Articles on Dating and Relationships
Spiritual Growth as a Journey
By Dawn Brown
we’re single, we’re tempted, in times of loneliness
and difficulty, to believe that all the pain would go away if only
there was someone
in our life. It’s easier for us to wait for someone else
to answer our
needs than to realize that this is an opportunity to address our
ourselves. Spiritual growth occurs when we become aware of those
needs, try to understand them, and attempt at making some changes
in our approach to life. This process of looking inside our spirit,
investigating the meaning of life’s ups and downs, and understanding
their effect on us, is work we do at the spiritual level. The spiritual
path is simply the journey of living our lives in awareness.
We seem to have it all, and yet we sadly wonder if that’s
all there is. Once we recognize that there is an inner emptiness
or loneliness that a lover cannot fill, then we are ready to begin
have a wonderful friend who has the house, the cars, the trip -
and relationships that don’t seem to go anywhere. He’s
convinced that if he had that special someone, his life would have
more meaning. So he continues to fill it with external toys and
desperate relationships that leave him even emptier. He sees the
inner work that is part of the spiritual path as a waste of time.
He is confident that his fulfillment will come from external sources.
But it is our spiritual growth that makes us whole, and this wholeness
allows us to make room for others in our lives. We’re encouraged
not to shop on an empty stomach because our hunger causes us to
buy everything in sight - so how can we look for a life partner
patiently when we’re so hungry for love that we could accept
The spiritual journey has to be taken alone - no one can walk
along our spiritual path for us. As we grow, we are able to reach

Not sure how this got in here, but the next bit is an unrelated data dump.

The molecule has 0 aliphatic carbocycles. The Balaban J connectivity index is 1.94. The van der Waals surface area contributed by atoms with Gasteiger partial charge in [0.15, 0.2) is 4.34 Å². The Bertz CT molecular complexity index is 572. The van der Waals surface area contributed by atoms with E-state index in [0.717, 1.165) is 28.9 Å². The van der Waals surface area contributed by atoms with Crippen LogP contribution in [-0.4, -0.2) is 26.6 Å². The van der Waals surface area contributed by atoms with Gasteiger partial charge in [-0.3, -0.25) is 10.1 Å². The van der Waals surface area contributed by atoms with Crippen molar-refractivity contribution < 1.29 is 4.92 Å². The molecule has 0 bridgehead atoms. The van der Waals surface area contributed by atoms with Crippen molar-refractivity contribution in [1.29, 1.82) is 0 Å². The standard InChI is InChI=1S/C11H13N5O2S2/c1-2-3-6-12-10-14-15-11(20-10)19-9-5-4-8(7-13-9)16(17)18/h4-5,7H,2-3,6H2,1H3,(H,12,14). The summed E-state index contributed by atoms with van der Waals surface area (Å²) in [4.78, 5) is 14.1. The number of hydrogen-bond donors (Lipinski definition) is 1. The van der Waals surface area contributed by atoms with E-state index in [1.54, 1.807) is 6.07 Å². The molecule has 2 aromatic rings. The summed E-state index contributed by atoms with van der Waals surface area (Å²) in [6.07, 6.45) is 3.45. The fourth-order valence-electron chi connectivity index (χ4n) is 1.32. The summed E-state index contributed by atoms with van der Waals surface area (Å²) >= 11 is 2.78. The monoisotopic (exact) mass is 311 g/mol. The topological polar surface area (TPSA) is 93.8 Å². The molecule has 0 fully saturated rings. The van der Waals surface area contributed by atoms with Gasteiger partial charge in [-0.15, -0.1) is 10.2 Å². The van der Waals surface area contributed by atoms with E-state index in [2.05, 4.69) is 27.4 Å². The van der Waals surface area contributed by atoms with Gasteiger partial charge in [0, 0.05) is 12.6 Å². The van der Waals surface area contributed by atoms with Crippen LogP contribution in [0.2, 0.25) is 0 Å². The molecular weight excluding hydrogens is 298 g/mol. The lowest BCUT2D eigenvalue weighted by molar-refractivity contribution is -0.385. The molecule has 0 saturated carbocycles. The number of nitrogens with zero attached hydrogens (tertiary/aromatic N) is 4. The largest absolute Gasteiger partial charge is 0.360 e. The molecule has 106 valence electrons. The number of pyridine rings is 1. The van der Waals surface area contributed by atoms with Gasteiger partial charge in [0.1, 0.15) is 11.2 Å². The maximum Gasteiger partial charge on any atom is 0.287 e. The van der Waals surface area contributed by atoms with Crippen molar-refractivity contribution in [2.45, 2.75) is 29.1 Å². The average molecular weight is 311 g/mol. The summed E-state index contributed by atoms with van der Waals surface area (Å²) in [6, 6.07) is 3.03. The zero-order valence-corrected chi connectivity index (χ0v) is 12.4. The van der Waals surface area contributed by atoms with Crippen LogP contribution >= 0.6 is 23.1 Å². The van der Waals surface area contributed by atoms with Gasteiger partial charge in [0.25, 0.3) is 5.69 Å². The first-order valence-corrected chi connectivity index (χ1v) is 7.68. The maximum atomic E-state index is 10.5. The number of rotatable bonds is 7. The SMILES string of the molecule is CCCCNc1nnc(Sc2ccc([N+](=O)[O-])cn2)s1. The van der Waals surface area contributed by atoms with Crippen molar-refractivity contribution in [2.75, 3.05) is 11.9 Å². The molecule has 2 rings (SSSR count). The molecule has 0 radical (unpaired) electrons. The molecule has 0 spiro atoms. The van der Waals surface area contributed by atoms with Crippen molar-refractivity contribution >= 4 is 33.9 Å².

out to others from a position of inner strength. Miraculously,
this strength attracts people and situations to our lives that
enrich us, challenge us, and spur further growth. So while we must
do the work on our own, we’re never truly alone. Along the
way we meet fellow travelers who enter our lives and stay for varying
lengths of time. When the time is right and we’ve learnt
what we can from each other, they move on from our lives.
In his book A Path with Heart, Jack Kornfield emphasizes that
it’s essential for us to realize that the spiritual process
is not about possessing people or things. It is about spiritual
joy and wisdom that “do not come through possession but rather
through our capacity to open, to love more fully, and to move and
be free in life.” His observation captures exactly why spiritual
growth is a process as well as a journey. How many of us keep our
hearts open, love unconditionally, and feel free all the time?
We’re all works in progress, and that means that there will
be times when we may seem to pause, take detours or backtrack.
This is where we need to be gentle with ourselves and find the
non-judgmental inner voice that patiently encourages us to continue
on the journey.
Being able to listen to our inner voice is essential to this process.
Sanaya Roman, author of Spiritual Growth, describes spiritual growth
as a journey of self-discovery, on which you grow through “connecting
with your Higher Self and to a Higher Power - the God/Goddess within
and without, Christ, Allah, Buddha, the All-That-Is.” One
way of contacting your Higher Self is to imagine that you have
an inner wise teacher or guide. As you access and communicate with
your inner power and trust the messages you receive, you will experience
the wisdom of that voice - until more and more it is who you are.
You know you have connected with your Higher Self when your dealings
with yourself and others come from your heart. Like most spiritual